Collaborative interdisciplinary team teaching in Japan: a study of practitioner and student perspectives
thesisposted on 2022-03-28, 10:00 authored by Andrew Peter Gladman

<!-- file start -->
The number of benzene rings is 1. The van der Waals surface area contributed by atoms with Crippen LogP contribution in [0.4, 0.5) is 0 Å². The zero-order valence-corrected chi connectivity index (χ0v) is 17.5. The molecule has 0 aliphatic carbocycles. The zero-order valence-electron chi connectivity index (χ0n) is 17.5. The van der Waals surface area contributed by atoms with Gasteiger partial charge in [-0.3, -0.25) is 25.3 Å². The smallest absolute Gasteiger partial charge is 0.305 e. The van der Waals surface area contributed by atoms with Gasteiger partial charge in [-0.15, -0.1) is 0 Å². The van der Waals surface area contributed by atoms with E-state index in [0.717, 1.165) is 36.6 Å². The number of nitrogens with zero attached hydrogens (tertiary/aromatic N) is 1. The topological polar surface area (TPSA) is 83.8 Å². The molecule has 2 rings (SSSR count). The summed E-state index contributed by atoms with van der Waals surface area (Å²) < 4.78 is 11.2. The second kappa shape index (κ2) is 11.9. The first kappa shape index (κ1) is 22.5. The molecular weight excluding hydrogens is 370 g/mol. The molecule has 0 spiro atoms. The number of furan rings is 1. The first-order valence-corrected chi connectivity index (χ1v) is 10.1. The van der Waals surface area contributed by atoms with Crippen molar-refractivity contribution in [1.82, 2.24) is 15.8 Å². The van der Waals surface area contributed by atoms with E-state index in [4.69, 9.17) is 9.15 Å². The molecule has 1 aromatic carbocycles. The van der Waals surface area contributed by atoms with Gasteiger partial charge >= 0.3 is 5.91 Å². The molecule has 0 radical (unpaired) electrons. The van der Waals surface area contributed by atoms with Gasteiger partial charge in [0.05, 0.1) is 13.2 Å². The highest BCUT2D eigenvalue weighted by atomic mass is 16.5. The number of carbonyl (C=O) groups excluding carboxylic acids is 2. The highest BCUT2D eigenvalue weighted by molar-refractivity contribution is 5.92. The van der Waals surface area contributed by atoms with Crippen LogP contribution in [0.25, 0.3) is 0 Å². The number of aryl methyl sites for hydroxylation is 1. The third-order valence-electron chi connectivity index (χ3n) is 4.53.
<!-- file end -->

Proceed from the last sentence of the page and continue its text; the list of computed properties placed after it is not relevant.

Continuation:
The research of this thesis investigates team teaching within a Japanese tertiary context. Miyazaki International College (MIC), Japan, is a liberal arts college using English as its medium of instruction. Within nearly all of its lower-division classes, the college employs an unusual team teaching initiative, called Collaborative Interdisciplinary Team Teaching (CITT). In each CITT class, a specialist in TESOL and a specialist in the academic subject of the class integrate their specialities to team-teach English language and the academic subject in parallel. The team teachers adopt a highly collaborative approach, teaching each course jointly as equal partners, being present in the classroom at all lesson times and sharing responsibility for all aspects of their shared course. I am a TESOL specialist at MIC, and although there has been some CITT research conducted at MIC in the past, I am the only person researching CITT at the present time. -- This series of research studies was designed primarily as an exploratory study of CITT, investigating how classroom participants define what CITT, is identifying the important elements of CITT, and describing what they believe constitutes effective or ineffective CITT. The series comprises three small-scale but connected studies: an exploratory focus group study of team teachers, a follow-up questionnaire-based study of team teachers, and an exploratory questionnaire-based study of students from the team-taught classroom. A qualitative data-driven approach was employed, allowing CITT participants to define and describe the processes of CITT on their own terms, and using the data to guide the direction of the research. The data were also used to develop a conceptual model of effective CITT for application by practising team teachers. -- In this thesis, the three studies of the research series are presented in their institutional context. The studies are also situated in the context of previous research findings regarding CITT and similar team teaching initiatives in other educational institutions around the world. The findings from this research series are used to identify possible implications for collaborative practice and future research opportunitites.